Shavasana – The Corpse Pose

Film: » Breath of the Gods «

by Jan Schmidt-Garre, first published in Namarupa, fall/winter 2013
German version on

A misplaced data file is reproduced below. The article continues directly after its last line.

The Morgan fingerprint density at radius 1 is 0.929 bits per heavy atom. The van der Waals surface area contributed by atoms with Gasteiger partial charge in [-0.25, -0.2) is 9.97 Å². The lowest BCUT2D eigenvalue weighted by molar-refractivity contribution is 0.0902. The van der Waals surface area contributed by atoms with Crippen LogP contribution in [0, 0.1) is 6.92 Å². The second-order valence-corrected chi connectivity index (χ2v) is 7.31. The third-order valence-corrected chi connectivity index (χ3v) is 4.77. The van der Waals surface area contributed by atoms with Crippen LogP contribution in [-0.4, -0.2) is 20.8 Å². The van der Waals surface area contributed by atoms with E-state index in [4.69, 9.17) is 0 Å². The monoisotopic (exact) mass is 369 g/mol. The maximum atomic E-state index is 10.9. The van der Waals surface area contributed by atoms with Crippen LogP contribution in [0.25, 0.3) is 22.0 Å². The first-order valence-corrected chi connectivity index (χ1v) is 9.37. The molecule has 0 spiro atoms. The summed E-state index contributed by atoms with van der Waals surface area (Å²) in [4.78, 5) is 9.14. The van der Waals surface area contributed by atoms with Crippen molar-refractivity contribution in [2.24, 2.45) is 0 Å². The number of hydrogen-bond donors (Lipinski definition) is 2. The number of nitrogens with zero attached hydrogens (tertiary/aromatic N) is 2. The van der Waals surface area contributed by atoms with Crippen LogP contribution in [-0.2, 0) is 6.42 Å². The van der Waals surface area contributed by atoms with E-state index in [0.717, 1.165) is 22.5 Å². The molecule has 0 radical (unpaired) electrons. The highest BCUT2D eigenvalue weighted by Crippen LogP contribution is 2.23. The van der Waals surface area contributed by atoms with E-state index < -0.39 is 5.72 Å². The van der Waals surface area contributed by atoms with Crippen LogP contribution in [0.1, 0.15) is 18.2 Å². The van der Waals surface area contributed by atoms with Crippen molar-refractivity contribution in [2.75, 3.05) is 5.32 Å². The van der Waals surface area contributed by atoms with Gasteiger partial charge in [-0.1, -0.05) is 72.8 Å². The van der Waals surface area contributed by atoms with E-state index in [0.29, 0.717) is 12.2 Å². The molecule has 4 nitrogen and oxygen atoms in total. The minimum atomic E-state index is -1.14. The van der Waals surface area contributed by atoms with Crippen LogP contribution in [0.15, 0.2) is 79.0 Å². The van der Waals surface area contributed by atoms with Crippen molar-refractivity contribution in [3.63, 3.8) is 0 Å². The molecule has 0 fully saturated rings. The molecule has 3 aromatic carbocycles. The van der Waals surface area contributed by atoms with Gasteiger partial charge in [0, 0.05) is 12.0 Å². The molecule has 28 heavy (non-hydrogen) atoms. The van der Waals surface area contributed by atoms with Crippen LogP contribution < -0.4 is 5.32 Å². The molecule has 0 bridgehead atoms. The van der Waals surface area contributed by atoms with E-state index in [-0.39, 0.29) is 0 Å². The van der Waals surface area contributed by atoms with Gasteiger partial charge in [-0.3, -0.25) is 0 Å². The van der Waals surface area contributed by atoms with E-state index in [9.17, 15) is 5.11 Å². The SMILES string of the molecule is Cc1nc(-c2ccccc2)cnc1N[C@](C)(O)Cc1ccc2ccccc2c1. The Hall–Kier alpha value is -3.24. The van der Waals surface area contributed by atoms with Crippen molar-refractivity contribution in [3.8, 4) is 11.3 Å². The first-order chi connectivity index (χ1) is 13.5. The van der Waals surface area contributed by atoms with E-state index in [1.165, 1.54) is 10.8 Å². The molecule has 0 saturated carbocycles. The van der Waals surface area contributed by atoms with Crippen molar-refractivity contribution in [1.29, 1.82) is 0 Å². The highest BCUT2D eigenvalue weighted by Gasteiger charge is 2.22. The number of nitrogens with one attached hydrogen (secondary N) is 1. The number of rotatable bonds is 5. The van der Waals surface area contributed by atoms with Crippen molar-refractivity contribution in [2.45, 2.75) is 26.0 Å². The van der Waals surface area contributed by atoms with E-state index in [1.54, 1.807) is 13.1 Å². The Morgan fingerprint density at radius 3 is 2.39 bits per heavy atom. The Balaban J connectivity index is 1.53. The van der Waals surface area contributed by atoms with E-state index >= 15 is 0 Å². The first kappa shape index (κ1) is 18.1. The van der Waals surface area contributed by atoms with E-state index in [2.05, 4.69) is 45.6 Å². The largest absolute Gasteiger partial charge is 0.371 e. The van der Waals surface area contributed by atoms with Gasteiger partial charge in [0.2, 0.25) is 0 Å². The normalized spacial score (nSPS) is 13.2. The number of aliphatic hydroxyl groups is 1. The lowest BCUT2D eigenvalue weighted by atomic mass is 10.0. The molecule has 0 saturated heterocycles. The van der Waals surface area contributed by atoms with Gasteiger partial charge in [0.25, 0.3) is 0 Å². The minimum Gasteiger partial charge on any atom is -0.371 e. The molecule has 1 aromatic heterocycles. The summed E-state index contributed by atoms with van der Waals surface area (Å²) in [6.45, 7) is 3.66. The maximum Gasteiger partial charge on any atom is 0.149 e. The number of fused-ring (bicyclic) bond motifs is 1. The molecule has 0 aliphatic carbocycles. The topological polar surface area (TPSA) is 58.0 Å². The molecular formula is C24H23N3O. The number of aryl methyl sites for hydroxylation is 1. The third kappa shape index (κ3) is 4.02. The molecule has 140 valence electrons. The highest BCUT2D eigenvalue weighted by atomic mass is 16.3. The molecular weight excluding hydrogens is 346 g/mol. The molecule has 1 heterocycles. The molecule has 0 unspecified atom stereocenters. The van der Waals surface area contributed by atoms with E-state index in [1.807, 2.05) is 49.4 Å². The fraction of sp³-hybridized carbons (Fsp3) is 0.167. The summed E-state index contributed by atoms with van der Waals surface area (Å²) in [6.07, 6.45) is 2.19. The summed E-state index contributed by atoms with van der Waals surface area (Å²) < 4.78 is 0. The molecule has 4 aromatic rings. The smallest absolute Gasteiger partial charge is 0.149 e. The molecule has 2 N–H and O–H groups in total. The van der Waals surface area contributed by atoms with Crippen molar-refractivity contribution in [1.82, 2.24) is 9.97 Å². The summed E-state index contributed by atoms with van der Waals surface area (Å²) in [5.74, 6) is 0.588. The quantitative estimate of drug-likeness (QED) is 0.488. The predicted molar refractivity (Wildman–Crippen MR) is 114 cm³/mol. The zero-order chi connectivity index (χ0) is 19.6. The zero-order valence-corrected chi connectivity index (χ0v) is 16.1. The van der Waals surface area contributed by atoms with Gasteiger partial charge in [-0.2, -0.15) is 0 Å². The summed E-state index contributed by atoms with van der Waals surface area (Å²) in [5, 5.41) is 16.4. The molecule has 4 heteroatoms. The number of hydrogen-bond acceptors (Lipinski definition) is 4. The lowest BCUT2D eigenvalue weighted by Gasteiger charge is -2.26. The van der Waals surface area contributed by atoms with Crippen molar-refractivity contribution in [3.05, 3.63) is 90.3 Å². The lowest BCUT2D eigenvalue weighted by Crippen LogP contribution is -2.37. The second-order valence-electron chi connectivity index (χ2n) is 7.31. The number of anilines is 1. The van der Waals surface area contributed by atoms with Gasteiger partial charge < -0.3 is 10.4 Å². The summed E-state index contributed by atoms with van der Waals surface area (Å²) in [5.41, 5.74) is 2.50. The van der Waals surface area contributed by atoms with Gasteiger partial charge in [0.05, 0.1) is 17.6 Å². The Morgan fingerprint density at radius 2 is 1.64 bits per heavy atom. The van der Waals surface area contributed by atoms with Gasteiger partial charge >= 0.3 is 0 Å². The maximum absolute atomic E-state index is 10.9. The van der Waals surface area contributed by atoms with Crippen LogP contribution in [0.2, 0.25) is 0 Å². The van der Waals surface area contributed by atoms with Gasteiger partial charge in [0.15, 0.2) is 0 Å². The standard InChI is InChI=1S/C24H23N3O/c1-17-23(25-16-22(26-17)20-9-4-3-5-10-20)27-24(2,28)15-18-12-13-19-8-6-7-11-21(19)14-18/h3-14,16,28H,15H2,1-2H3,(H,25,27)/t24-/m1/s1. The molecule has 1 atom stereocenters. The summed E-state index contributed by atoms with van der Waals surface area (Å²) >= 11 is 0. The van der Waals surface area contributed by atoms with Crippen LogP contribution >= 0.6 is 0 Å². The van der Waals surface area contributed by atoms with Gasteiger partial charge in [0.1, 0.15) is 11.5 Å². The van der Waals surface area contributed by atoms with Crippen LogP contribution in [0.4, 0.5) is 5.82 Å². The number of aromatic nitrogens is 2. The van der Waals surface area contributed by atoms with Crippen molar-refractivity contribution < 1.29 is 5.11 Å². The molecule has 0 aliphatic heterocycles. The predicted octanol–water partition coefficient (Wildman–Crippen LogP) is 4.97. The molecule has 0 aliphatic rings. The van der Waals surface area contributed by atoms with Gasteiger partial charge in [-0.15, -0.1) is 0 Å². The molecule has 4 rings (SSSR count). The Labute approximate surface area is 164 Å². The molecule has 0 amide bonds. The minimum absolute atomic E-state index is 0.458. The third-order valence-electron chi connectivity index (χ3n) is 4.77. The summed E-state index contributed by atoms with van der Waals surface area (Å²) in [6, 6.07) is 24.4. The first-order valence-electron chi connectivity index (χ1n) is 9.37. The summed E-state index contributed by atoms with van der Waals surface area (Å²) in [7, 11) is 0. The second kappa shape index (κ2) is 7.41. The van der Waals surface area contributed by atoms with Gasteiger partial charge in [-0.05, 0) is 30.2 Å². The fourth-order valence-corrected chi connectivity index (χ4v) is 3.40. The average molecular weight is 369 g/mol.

One of the major topics of yoga philosophy – one that I encountered over and over again while working on my documentary film Breath of the Gods – is the eight-limbed path of Patanjali, otherwise known as the ashtanga path, from the Sanskrit words ashta (eight) and anga (limb). Patanjali was a key figure in the history of yoga. B. K. S. Iyengar dedicated a temple to him in his native village, and Pattabhi Jois named his yoga school the Ashtanga Research Institute in his honour. The idea of ashtanga is found in the Yoga Sutras, a philosophical treatise on the technique and goal of yoga. Though attributed to Patanjali, they were perhaps compiled by various authors between the second century BC and the fourth century AD and were at first orally transmitted. The verse on the ashtanga path reads as follows, in an impressive compound noun of the sort permissible in Sanskrit (and in modern German): yamaniyamasanapranayamapratyaharadharanadhyanasamadhayostavangani. It names the eight limbs of the yoga path: spiritual purity, bodily purity, bodily control, respiratory control, sensory control, concentration, meditation and enlightenment. This yoga path is customarily identified with the path of life: as morally good and physically pure human beings, we perfect our bodies with yoga exercises in our youth, turn to our spiritual nature with respiratory exercises as adults, blot out the material world, and compose ourselves in meditation and submission in old age in order to experience perfect knowledge at the end of our lives.